An ongoing project initiated by designer Maya Lin is a stunning combination of big data, environmental awareness and subtle beauty.
Harvesting from a wide variety of historical documents, scientific research, citizen observations and memories, What is Missing looks at the spaces left by the decline and disappearance of species, habitats and ecosystems.
The web presence for the project features a global map sprinkled with bright dots, each dot marking an event.
The map can be navigated to look at events past and present.
Many of the dots for Past events mark a loss (in the case of a dot near my own village in France, the story is about the loss of open fields and forest to suburban sprawl), while some of the Present dots signify work being done by conservation and environmental groups.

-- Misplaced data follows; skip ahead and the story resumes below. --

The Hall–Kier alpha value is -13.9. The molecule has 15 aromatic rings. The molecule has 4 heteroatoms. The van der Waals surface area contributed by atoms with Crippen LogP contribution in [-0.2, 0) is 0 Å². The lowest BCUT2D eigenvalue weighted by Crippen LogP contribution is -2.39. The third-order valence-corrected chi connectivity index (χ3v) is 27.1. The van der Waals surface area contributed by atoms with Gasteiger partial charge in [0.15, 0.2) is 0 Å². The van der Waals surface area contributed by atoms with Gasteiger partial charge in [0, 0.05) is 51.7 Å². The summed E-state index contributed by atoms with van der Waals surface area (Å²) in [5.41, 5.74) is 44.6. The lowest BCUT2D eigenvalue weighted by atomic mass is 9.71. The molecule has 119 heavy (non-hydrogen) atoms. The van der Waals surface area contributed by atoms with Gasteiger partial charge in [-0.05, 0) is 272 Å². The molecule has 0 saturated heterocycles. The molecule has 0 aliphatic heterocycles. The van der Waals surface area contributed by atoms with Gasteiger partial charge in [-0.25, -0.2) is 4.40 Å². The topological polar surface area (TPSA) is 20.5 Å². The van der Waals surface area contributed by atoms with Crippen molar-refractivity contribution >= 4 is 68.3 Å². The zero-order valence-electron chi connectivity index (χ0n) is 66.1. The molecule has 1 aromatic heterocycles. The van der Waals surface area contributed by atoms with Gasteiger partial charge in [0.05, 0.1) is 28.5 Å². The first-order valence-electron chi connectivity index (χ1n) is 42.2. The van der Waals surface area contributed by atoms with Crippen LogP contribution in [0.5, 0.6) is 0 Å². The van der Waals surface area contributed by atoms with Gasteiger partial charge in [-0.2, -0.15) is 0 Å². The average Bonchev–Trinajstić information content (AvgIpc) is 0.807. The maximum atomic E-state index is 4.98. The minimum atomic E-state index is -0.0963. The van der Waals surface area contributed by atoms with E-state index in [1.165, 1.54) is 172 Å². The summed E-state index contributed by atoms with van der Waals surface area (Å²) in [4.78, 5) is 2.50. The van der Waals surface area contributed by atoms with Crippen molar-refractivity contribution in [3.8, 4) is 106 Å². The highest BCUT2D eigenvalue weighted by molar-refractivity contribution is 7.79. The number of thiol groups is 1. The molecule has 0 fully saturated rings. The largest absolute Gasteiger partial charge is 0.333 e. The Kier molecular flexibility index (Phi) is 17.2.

There are short videos and sound recordings of landscapes, species, waterways. Visitors are invited to add their own memories.
On Earth Day 2014, April 22, a new navigation direction will open: the Future.
In an excellent interview last year with Yale e360, Lin said, “We have actually forgotten how abundant the planet used to be and I think if I can pique your memory and make you realize how incredible biodiversity was in your own backyard, then maybe it is going to spur you to action, at which point we also have something on the Web site called “what you can do” — simple things each one of us can do in our everyday lives.”
I am particularly fond of work that takes a long view, and this bears some relation to the spirit of another favorite of mine, The Long Now.
Temporary installations related to What is Missing have taken place around the world, but the interactive web site is available for exploration any time, anywhere, and is worth an extended visit.